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I have following code:

public class GameCanvas extends JPanel {

private GridField[][] grid;
private int x, y;
private int fieldSize;

public GameCanvas(int rows, int cols, int fieldSize)
    this.grid = new GridField[cols][rows];
    this.x = cols;
    this.y = rows;
    this.fieldSize = fieldSize;


Here is the definition of the GridField class:

public class GridField {

private FieldType fieldType;    

public GridField() {
    fieldType = FieldType.EMPTY;

public FieldType getFieldType() {
    return fieldType;

public void setFieldType(FieldType fieldType) {
    this.fieldType = fieldType;

The problem is, when I try to access the "grid" object, the compiler says it's null, although I have initialized it in the constructor of the class.

I did a little check:

if(grid[xSize][ySize] == null) {
  System.out.println("Grid[x][y] is null");

It printed out exactly what I expected - null.

I'm coming to Java from C# background so I might have missed something. I believe, it's a trivial mistake, but I can't find it.

Thanks in advance, for any hint.

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2 Answers 2

up vote 8 down vote accepted
this.grid = new GridField[cols][rows];

The above code only initializes the array. You also need to initialize each array elements with objects of GridField.

Probably something like this: -

for (int i = 0; i < cols; i++) {
    for (int j = 0; j < rows; j++) {
        grid[i][j] = new GridField();

I'm coming to Java from C# background so I might have missed something.

This way of initialization is no different in C#. So, if you initialized arrays like this in C#, then probably you missed something there also. Note the comments from @JonSkeet.

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And note that this isn't a difference between Java and C# - the OP would have seen exactly the same behaviour in C#. –  Jon Skeet Dec 29 '12 at 17:31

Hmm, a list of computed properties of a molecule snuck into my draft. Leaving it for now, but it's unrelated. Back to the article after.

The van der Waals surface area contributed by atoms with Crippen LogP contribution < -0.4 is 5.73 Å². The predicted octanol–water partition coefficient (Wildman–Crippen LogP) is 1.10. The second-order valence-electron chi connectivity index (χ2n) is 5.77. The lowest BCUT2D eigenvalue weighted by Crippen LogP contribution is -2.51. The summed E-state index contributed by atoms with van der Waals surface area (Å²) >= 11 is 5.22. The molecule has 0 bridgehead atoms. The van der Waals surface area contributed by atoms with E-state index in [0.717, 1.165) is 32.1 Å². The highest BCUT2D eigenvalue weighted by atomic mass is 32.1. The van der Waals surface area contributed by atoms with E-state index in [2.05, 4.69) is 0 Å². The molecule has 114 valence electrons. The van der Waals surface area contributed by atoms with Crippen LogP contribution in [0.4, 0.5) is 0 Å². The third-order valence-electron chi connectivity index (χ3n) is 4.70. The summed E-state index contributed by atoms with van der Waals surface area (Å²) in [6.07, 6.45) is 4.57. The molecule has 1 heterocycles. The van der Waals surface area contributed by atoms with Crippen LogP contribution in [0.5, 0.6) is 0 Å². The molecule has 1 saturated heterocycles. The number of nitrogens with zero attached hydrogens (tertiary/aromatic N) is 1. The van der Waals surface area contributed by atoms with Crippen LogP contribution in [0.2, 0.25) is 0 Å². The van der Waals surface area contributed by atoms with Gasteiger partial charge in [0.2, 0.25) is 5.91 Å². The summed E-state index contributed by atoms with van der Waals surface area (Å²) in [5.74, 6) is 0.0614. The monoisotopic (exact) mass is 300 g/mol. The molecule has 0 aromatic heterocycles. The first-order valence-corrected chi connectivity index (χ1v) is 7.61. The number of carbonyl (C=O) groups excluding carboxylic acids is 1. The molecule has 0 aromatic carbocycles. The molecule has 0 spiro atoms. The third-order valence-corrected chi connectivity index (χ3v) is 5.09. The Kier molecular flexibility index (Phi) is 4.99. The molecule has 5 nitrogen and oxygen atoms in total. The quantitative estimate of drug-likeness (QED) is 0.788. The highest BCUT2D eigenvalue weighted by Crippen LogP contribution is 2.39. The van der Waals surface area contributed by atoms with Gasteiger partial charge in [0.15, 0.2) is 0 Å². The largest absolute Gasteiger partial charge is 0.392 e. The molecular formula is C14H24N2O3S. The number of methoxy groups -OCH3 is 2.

Thank You! I thought it would be a trivia. I just looped through each element of the array and initialized it with new GridField and it worked. Thank You! –  michy04 Dec 29 '12 at 17:34
which would be liks so: grid[0][0] = new GridField();, plus you can use nested for loops to populate it, if it can be populated incrementally. –  Knownasilya Dec 29 '12 at 17:34
@Jon Skeet - I thought it's not a problem related to Java, it was just my lack of knowledge.. –  michy04 Dec 29 '12 at 17:36
@michy04.. You're welcome :) –  Rohit Jain Dec 29 '12 at 17:37
this.grid = new GridField[cols][rows]; 

This only initialize the array but you don't have elements.

Elements in the array are pointing to null

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Well, the elements in the array are null. There's really no such thing as a null object. –  Jon Skeet Dec 29 '12 at 17:32
ok thanks corrected. –  abc123 Dec 29 '12 at 17:34
@null.. Note that elements inside the array are references, and they cannot be null. In fact you should say, elements in array are pointing to null. –  Rohit Jain Dec 29 '12 at 17:50
@RohitJain thanks. –  abc123 Dec 29 '12 at 17:52

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